Republic of Ireland news

Taoiseach Leo Varadkar says Nama could be 'repurposed' to help solve housing crisis

Nama was set up to manage distressed assets on behalf of the state during the economic crisis
Deborah McAleese, Press Association

The Irish government is considering redesigning the National Asset Management Agency (Nama) into a development agency for the state.

Taoiseach Leo Varadkar said the move was a possible option to help solve the country's housing crisis.

The idea had been been mentioned previously but was dismissed by ministers.

However, speaking on Thursday at a meeting of the Fine Gael parliamentary party in Clonmel, Co Tipperary, the Irish premier said the government is "looking at the possibility of repurposing Nama to develop lands on behalf of the state to step in where the private sector has failed."

Nama was set up to manage distressed assets on behalf of the state during the economic crisis. It is due to conclude its work in 2020.

Mr Varadkar said the government is determined to solve the housing crisis. He added that the housing minister Eoghan Murphy will shortly announce changes to planning regulations "so we can make it more affordable to build apartments in our towns and cities and more affordable for people to buy them".

He also said that plans are already under way to increase the number of council houses and apartments to be built.

"The government very much understands the enormous stresses faced by families without a home and those struggling to buy a home," he said.

The Fine Gael leader also vowed that hard work and enterprise will be rewarded by reducing tax rates for middle income earners.

He said that the upcoming budget will benefit those on middle incomes who "pay the highest rates of tax on far too modest incomes".

"High taxes on the middle classes are a barrier to opportunity and to work. They are a cap on aspiration and there should be no cap on aspiration in the Republic we wish to build," he said.

No further details about the proposed tax cuts were revealed.

Mr Varadkar added that for the first time in 10 years the government will publish a budget that will balance the books.

However, he warned that public spending increases will be "modest and sustainable" to "keep Ireland secure in a risky world".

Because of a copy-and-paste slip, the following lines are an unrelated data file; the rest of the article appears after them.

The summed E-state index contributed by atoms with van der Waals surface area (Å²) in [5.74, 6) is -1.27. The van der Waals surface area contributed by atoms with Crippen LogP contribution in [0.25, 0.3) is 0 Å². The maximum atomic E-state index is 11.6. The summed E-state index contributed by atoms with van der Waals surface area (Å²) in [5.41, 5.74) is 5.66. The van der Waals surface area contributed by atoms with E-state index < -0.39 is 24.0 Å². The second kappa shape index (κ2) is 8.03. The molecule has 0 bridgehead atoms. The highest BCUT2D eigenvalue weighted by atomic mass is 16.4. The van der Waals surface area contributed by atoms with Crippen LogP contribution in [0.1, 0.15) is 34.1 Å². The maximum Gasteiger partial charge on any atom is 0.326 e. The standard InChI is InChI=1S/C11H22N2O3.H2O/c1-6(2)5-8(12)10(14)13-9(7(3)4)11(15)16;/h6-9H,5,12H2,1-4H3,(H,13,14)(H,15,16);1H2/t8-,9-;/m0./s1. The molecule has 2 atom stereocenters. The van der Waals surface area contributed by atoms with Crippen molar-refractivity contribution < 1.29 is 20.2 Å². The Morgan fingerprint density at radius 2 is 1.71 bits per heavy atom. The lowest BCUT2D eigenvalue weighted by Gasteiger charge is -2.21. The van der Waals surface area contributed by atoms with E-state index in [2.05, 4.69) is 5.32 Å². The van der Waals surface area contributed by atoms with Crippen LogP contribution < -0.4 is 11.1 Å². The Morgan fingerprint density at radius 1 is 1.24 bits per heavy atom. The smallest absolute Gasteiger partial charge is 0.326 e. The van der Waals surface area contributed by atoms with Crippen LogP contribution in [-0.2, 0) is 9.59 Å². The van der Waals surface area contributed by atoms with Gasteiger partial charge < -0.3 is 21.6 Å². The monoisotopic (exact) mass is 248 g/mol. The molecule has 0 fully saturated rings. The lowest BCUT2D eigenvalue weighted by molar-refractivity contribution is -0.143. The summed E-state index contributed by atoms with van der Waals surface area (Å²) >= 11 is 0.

He also vowed to help improve the health service, saying he backed the principles of universal health care, more community healthcare provisions, the separation of public and private practice and reduced expenses and charges for patients.

"[Health] minister Simon Harris is working on how best to move forward with it and will publish a road map for implementation before year end. He has the full support of government in doing so.

"It's worth pointing out that we are spending €15 billion this year. The biggest budget for health in the history of the state and one of the largest per head in the western world.

"As we invest more into health services, we must ensure more accountability for how this money benefits patients.

"There is no perfect health service in the world, but we certainly can have a vastly improved one," he said.

The taoiseach also said his party is determined to restore morale within the garda and improve public confidence in the force following the resignation of Commissioner Noirin O'Sullivan.

He said that the party knew what needed to be done in relation to the gardaí and was in the process of doing it.

Another key priority for the government "is to ensure that we rise to the challenge of Brexit," the taoiseach said.

He added that the government will continue "to act responsibly" in Northern Ireland, where Sinn Féin and the DUP have been unable to restore powersharing at Stormont.

"As a co-guarantor of the Good Friday Agreement we will encourage all parties to come together and provide the leadership and voice that the people of Northern Ireland need, now more than ever," said Mr Varadkar.

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